How to grow your own Food
Do you dream of harvesting your homegrown food, but just don’t know where to start? There is no better feeling than waking up to freshly picked fruits and herbs from your terrace garden and eating them for your breakfast. Growing your own food is the best game in the world, for at the end of it there is supper. There’s no such thing as an effortless crop, all edibles need attention while there are some that are easy to handle such as salad leaves, onion, garlic, tomatoes, strawberries, figs, and more. The daily plant care of watering, weeding, and harvesting rewards you with fresh, home-grown foods that really can’t be beaten.
With the right plan in hand, a home garden can easily fit the demands of tight budgets, and hectic lives for you to survive. Lucky for you, we’ve got a step-by-step guide to get you from zero to a full-grown home gardener.
Find the perfect spot:
The idea of growing your own food can seem intimidating: you need a lot of space for the plants to spread out, sun, great soil, and more, but gardening can be anything from a full-fledged patio garden to a windowsill herb garden to a few pots of cherry tomato plants on your kitchen counter. While choosing your home garden spot make sure it is easily accessible, right outside your kitchen window is the perfect spot. Conducting a soil test beforehand can come in handy as these tests can help make sure the soil isn’t contaminated and will provide the best of its nutrients.
Whether you live in a villa or an apartment, herbs are friendly enough to adjust either outside in the garden or inside on your kitchen counter in a small pot, whereas vegetables and fruits are demanding when it comes to space so allot each kind of plant their own little area.
Once you find that perfect spot, you’ll also want to consider your gardening goals. Decide realistically how much time, effort, and money you want to put into the plan. For beginners, starting small is ideal is also easy. Having the essential food items like some fruits and your favorite vegetables is the right way to start.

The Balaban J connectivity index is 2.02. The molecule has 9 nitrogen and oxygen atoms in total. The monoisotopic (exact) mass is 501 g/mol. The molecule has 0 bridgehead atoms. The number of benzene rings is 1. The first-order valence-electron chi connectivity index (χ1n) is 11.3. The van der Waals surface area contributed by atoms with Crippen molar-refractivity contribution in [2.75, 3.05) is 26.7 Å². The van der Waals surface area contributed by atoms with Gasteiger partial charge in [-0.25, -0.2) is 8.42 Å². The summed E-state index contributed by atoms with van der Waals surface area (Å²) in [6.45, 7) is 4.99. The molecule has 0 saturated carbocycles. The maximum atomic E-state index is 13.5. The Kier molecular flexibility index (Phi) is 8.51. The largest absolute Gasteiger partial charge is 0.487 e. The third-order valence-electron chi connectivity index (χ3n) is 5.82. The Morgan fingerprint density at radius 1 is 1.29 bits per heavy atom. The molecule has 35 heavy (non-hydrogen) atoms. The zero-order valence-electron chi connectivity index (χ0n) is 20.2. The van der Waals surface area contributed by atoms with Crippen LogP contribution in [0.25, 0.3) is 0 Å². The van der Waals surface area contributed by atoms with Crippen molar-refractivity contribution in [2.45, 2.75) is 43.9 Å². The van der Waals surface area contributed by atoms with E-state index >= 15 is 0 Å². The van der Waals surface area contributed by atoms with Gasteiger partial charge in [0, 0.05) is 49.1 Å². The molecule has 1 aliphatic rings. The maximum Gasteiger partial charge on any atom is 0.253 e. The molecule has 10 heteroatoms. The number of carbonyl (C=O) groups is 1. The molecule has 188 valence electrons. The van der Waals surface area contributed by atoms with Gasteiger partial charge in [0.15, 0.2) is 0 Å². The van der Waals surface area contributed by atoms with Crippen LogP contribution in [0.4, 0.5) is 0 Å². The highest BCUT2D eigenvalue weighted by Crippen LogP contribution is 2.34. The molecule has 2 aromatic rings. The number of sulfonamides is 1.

Know your seasons! While you are onto becoming a gardener, it is essential to know which season is best for which fruit, vegetable, and herb; this is when the harvest is the ripest. While you are onto that, there is also often a time to plant them. For planting you don’t always need proper pots, a yogurt tub will do too, as long as you punch holes for drainage. It is important to note down your planting and harvesting dates to enjoy them to the fullest.
Know the Soil:
Soil is found in different forms; chalky, clay, loamy, peaty, sandy, and silty. To test your soil, you need to take a look at it, add water, and feel it by rolling it between your hands. Observe how your soil looks and feels, whether it’s sticky, gritty, friable, or slimy. Amongst all loamy soil is the easiest to work with, it is neither too free-draining nor prone to waterlogging and is packed with nutrients.
Sow far, sow good:
Now that you have space, time, plan, and soil, it’s about time you sow those seeds in nature’s lap. The thumb rule will help you; cover the seeds with soil equal to three times their thickness or refer to the instructions on the seed packet. Some seeds, including certain lettuces, need light to sprout and should rest on the soil surface while being in reasonable contact with moist soil. Gentle tamping after sowing will help. Once you are done sowing, use a spray bottle to wet the soil again.
Pour your love on the plants:
Watering your plants wisely with room temperature distilled water is a way of showing them love. Watering can be tricky! While watering wisely is recommended, over-watering should be avoided as it promotes diseases. A goof-proof method to avoid over-watering is to check the drainage holes at repotting and ensure they are open.
Some plants are an easy target to frosts and pests. It is always a good idea to reduce the potential risk and cover them appropriately. Bedsheets, drop cloths, blankets, and plastic sheets make suitable covers but polythene is the best material that can be used to protect your plants against harsh weather conditions.
Harvesting is the final stage where you can devour these fresh foods once they are ripe. Some crops get way too comfortable than others, they prefer waiting in the ground or on the plant a little while longer until you’re ready to eat them whereas others are happier and tastier if harvested quickly. This is a crucial time, a day later and the crop is ruined so if you aren’t sure if the crop is ready or not, let your taste buds decide.
Eat it fresh:
The fact that you’ve grown it yourself is a feeling of satisfaction! So enjoy the outcome but enjoy the process more.